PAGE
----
Of course, realism was not the sole criterion in English art of this period. The public was greatly enamoured of the country's medieval heritage, which had survived better than that of France. It also favoured fairy tales and stories of witchcraft and magic derived from Celtic legends. Germany was the principal foreign influence. Albert, the Prince Consort (1819-1861), was German, and through him the public became acquainted with the German
Nazarene movement, which sought to combine exact observation of nature with a form of romantic archaism.

 The precocious
John Everett Millais (1829-1896) did his best work before he was thirty. At the age of twenty-three he painted his famous Ophelia drifting downstream with her scattered nosegay; four years later, in 1856, he painted Autumn Leaves, an affecting symbolic work in which four young girls are seen burning leaves under a beautiful evening sky. The work is a melancholy momento mori, a very English and very 19th century equivalent to Herrick's celebrated imperative "Gather ye rosebuds while ye may".

 That same year he completed The Blind Girl, in which, with ostentatious virtuosity, he depicted the blind girl surrounded by the beauties of a nature that she cannot see. The following year came a somewhat enigmatic work in Arthurian vein, Sir humbras at the Ford. A grey-haired knight on horseback fords the river; he carries a barefoot girl and boy across the ford with him. The painting became so famous that Sir
John Tenniel parodied it in the figure of the White Knight in Lewis Caroll's Through the Looking Glass. Millais, at the age of twenty-eight, now drops out of our story. Henceforth he devoted himself to portraits and history painting, which earned him fame, wealth and ultimately a knighthood.
John Everett Millais

(see collection)

John Everett Millais
Autumn Leaves.

 
Edward Robert Hughes

(see collection)
Arthur Hughes
April Love
   
     
John Tenniel

(see collection)
John Everett Millais

(see collection)
John Tenniel

(see collection)
John Tenniel
White Knight for Lewis Caroll's
Through the Looking Glass

 
John Everett Millais
Sir humbras at the Ford
1857
 
John Tenniel
White Knight for Lewis Caroll's
Through the Looking Glass

 

 
 

Thomas Cooper Gotch

(see collection)


William Dyce

(see collection)



Thomas Cooper Gotch
The Message




William Dyce
The Choristers - Design
For A Stained Glass Window
In Ely Cathedral

1856

 

   

John Everett Millais

(see collection)
John Everett Millais
Ophelia
1852
 
   

Things went otherwise with his friend Rossetti (1828-1882). The son of an Italian political refugee, he was not only a painter but a poet; he wrote The Blessed Damozel, set by Claude Debussy as the cantata La Demoiselle Elue. His strongest works have intimate connections with his own life and the women in it.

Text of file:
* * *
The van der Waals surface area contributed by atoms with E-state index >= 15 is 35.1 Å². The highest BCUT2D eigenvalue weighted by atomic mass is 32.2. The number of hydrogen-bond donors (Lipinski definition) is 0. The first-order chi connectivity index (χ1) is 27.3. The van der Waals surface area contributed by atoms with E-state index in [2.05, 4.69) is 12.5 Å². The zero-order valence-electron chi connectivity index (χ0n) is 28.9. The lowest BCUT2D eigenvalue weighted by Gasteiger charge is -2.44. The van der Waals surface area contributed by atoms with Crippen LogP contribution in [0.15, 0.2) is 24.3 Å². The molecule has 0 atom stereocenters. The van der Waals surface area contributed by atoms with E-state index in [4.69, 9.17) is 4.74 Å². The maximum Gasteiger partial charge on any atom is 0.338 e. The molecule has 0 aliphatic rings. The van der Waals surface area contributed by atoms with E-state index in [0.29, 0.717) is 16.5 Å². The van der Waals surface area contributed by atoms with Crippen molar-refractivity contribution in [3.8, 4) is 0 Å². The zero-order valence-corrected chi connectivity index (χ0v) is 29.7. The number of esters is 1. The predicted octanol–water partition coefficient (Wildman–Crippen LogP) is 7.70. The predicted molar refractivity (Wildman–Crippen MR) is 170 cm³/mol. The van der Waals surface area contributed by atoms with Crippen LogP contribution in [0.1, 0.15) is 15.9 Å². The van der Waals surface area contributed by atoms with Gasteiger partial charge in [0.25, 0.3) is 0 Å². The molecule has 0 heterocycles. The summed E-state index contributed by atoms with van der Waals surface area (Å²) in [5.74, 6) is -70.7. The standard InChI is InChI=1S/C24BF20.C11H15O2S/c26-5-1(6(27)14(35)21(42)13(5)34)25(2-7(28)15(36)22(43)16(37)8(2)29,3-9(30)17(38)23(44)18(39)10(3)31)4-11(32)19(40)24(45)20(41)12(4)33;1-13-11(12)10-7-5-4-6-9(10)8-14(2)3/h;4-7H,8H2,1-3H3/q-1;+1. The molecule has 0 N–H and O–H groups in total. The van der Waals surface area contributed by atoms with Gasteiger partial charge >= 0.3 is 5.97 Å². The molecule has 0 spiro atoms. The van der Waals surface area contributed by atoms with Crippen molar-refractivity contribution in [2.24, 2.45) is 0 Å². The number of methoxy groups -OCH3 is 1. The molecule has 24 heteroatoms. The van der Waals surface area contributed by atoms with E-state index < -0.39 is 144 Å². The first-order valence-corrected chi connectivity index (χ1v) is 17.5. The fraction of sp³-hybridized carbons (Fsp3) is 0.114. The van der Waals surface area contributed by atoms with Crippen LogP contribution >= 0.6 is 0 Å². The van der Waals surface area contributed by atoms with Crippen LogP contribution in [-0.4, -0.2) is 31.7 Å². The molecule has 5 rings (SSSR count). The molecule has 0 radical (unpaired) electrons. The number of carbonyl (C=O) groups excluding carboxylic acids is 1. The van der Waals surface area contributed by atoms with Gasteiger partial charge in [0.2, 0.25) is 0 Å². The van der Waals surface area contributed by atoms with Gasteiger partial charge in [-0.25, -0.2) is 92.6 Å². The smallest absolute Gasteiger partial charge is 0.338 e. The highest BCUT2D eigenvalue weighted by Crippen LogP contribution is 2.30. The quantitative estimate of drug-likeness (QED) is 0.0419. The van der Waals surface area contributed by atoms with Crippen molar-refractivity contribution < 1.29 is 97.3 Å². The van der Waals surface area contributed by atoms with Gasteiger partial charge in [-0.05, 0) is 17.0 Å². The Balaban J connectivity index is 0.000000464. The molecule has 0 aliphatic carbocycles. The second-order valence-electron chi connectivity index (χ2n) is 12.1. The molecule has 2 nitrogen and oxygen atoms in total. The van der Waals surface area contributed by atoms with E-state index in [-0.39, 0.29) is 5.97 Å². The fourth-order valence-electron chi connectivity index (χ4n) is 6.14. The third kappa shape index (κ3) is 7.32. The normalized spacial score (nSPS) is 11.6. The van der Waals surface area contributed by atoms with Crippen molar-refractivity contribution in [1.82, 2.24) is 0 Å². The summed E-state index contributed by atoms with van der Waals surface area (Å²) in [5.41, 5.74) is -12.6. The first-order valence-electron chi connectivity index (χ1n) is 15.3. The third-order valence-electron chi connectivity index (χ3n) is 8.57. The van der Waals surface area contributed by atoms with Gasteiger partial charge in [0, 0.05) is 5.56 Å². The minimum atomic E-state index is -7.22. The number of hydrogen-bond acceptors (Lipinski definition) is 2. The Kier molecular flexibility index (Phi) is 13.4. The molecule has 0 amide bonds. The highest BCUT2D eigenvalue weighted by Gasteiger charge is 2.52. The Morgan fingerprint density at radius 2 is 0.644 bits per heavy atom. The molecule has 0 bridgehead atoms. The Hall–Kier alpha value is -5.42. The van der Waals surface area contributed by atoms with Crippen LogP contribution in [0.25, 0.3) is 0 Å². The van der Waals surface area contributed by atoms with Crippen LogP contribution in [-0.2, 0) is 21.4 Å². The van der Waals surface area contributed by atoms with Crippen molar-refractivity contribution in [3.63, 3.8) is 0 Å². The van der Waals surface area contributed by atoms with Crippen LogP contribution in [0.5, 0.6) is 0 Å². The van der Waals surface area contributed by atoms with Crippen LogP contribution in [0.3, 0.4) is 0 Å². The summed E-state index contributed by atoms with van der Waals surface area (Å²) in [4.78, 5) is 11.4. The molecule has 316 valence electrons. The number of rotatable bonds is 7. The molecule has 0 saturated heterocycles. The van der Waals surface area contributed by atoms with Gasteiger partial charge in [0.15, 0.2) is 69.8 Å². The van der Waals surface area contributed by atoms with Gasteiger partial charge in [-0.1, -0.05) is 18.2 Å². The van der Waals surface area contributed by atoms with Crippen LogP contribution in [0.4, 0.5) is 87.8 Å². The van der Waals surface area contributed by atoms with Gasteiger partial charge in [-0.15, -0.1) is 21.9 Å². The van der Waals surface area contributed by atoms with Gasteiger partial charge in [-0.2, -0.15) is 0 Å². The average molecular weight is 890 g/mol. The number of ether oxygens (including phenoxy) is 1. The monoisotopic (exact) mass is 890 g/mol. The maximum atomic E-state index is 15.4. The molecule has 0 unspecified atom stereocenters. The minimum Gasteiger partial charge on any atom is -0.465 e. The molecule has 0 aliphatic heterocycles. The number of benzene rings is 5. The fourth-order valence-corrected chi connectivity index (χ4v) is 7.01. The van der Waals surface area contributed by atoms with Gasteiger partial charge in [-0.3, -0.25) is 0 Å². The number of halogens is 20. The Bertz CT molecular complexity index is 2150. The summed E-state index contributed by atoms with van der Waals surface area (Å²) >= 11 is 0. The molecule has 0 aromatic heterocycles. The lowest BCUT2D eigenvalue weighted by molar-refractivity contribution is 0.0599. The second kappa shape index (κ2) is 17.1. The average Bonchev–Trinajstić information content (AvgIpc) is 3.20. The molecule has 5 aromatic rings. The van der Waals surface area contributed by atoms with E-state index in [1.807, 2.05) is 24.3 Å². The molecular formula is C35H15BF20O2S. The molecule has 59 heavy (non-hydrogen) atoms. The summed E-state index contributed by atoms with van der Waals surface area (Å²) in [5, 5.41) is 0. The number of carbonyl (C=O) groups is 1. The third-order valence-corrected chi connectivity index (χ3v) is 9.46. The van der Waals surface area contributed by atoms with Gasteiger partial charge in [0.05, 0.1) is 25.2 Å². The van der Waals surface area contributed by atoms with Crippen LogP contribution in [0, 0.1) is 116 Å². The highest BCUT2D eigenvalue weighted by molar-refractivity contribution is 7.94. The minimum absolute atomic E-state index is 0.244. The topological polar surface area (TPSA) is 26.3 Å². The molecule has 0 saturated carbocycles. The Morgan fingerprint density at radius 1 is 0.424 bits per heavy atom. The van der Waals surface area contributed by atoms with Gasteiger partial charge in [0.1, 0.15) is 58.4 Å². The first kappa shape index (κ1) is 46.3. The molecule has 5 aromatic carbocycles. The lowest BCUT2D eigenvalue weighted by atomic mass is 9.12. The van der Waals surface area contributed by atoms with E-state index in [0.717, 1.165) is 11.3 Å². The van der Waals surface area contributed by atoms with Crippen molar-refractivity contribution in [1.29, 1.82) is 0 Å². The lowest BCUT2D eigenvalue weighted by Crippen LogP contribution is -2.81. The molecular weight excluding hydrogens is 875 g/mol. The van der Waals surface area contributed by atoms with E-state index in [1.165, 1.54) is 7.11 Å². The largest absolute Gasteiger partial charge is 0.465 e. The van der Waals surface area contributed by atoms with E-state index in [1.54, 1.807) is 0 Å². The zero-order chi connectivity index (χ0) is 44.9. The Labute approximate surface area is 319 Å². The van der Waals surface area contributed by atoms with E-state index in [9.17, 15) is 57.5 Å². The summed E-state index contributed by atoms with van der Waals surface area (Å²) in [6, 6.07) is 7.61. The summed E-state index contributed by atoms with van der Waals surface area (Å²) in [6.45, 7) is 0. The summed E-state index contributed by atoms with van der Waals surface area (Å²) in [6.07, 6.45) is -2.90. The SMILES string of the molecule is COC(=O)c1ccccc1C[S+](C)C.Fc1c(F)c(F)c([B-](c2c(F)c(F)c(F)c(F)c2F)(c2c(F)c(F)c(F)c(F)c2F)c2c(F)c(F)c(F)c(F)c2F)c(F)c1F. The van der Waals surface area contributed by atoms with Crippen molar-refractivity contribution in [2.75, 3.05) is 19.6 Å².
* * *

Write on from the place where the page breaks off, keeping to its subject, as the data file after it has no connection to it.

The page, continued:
In 1850, a young member of the Brotherhood accompanied his mother to her milliner. Elizabeth Siddal, the salesgirl, dazzled him. He made friends with her and she soon became the favourite model of the young artists. Two years later,
Rossetti and Elizabeth were living together. In 1855 they were married. There was no happy ending to the story; Rossetti was unfaithful and Elizabeth committed suicide in 1862 by taking an overdose of laudanum.

 
Rossetti was shattered. At the age of thirty-four, he suddenly aged and grew fat. He left the house where Elizabeth had died and moved to Chelsea where he surrounded himself with an exotic menagerie: "owls, rabbits, doormice, wombats, woodchucks, wallabies, a raccoon, parrots, peacocks, lizards, salamanders, a laughing jackass and a Brahmin bull," in Timothy Hilton's inventory.

A year later,
Rossetti painted Beata Beatrix as a last tribute to Elizabeth. The work represents the Beatrice of Rossetti's namesake, Dante, with whom he strongly identified. Beatrice bears the features of Elizabeth Siddal and is shown in a state of ecstatic receptivity at the instant of death. A flame-red bird, the Holy Ghost, swoops down to place a poppy in her hands (the flower is doubtless a symbol of oblivion, but one should also note that laudanum is derived from opium). It is thought that the two figures in the background represent Eros (in red) and Dante (by analogy, Rossetti himself) in darker clothes.